The United States and Hong Kong encourage medical tourism. Patients are drawn by the high standard of care, and hospitals find this business to be disproportionately profitable. But both are wary of “birth tourism,” i.e., women entering as visitors with the intent to give birth.
Both the U.S. and Hong Kong grant immigration benefits to foreign children born in their territories. The Fourteenth Amendment to the U.S. Constitution guarantees citizenship to those born in America. And Hong Kong’s Basic Law grants Chinese citizens born there the right of abode. This right includes the right to enter, to remain, and not to be deported or removed. A 2001 court case, Director of Immigration v. Chong Fung Yuen, affirmed that this right extends even to the children of mainland parents who themselves are not residents of Hong Kong.
Another reason mainland mothers-to-be may seek to travel to the U.S. and Hong Kong is that the one-child policy is inapplicable to children born overseas.
The governments’ wariness of birth tourism relates to the potential for unrecoverable medical costs, as well as the perception that the children may be unfairly receiving immigration benefits and access to public education.
The Economist reported that in 2009 a striking 36% of children born in Hong Kong were to mainland tourists. Now, according to The Standard, at least 700 expecting Mainland mothers seeking to give birth in Hong Kong were refused admission by the Immigration Department in the past three months, while over 1600 gave birth in Hong Kong emergency wards without reservations.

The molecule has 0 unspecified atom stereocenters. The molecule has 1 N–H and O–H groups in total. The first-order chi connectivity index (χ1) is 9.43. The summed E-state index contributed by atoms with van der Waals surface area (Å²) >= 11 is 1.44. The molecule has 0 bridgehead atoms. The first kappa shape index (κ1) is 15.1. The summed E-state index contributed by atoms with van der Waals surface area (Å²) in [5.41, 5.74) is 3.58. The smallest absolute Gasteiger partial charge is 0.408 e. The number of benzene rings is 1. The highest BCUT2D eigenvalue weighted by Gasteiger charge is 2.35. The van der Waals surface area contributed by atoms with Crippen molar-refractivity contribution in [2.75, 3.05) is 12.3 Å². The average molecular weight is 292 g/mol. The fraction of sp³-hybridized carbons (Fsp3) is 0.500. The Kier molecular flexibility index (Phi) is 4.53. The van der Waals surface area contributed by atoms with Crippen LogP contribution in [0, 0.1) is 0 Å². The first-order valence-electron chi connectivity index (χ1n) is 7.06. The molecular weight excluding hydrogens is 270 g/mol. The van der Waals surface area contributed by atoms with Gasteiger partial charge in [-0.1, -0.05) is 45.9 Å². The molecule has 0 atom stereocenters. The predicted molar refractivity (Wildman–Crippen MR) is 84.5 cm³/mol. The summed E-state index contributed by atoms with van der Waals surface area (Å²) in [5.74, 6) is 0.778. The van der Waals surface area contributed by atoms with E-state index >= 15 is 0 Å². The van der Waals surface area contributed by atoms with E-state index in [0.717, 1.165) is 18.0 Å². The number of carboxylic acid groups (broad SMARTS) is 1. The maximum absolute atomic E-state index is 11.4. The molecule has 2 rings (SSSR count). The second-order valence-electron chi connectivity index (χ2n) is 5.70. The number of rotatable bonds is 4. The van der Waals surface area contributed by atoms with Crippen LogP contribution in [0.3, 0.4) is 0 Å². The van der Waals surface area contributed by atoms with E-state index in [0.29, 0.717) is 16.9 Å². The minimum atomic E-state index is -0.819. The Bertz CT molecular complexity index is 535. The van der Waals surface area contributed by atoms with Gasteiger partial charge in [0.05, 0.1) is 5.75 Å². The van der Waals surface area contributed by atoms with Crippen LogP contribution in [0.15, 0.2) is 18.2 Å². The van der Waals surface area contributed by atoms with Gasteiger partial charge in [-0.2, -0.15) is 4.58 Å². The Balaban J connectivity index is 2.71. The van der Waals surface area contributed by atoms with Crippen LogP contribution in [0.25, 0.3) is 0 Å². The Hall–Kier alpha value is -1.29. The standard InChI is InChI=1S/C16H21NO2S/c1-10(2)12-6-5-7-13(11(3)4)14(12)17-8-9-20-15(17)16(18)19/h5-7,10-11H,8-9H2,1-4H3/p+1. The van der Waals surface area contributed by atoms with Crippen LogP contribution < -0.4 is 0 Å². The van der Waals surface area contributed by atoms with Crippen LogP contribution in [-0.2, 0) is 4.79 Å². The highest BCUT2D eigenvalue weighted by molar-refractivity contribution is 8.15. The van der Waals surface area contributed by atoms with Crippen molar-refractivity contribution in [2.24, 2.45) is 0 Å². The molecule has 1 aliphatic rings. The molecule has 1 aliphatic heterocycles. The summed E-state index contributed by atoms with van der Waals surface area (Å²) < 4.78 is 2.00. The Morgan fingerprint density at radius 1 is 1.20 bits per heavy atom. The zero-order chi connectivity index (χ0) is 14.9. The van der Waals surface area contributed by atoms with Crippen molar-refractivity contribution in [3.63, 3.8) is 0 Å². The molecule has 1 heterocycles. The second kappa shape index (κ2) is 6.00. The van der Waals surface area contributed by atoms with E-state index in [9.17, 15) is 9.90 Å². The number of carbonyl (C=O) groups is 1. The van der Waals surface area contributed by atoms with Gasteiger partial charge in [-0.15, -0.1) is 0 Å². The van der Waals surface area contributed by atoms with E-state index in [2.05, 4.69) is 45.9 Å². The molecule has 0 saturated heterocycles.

To stem the flow of these mothers-to-be, the Immigration Department employs medical staff to check for pregnant women and refuses admission unless hospital reservations have been made and paid for. There is a quota on such reservations.
And Hong Kong’s Chief Executive, Tsang Yam-kuen, has just announced that the Home Affairs Department will conduct a sting operation on illegal inns where pregnant mainland mothers may be seeking shelter.
In the U.S., there have been several newspaper reports of birth tourism, such as this Washington Post article, but I’m unaware of any reliable reports of the actual numbers.
The key requirements to qualify for a visa to travel to the U.S. for medical treatment are that the applicant must have a clear medical diagnosis, a detailed treatment plan at a U.S. medical facility, and the financial resources to pay for the costs estimated by that facility for the treatment. The applicant must also intent to return to a permanent home abroad after a temporary stay in the U.S.
Still, traveling to the U.S. to give birth is both politically and legally controversial. The State Department regulations state that coming to the U.S. for “medical treatment” is a proper purpose. Consistent with that, an official at the U.S. Embassy in Beijing told the Washington Post, “You don’t deny someone because you know they’re going to the U.S. to have children.” But the U.S. Customs and Border Protection, the agency that posts officers at the airports, incongruously states on its website that “[c]oming to the U.S. for the purpose of child birth is not a valid reason for travel.” This creates a risk that even if a visa is granted for birth tourism CBP may still refuse admission.
It appears that both the U.S. and HK will remain wary of birth tourism for the foreseeable future.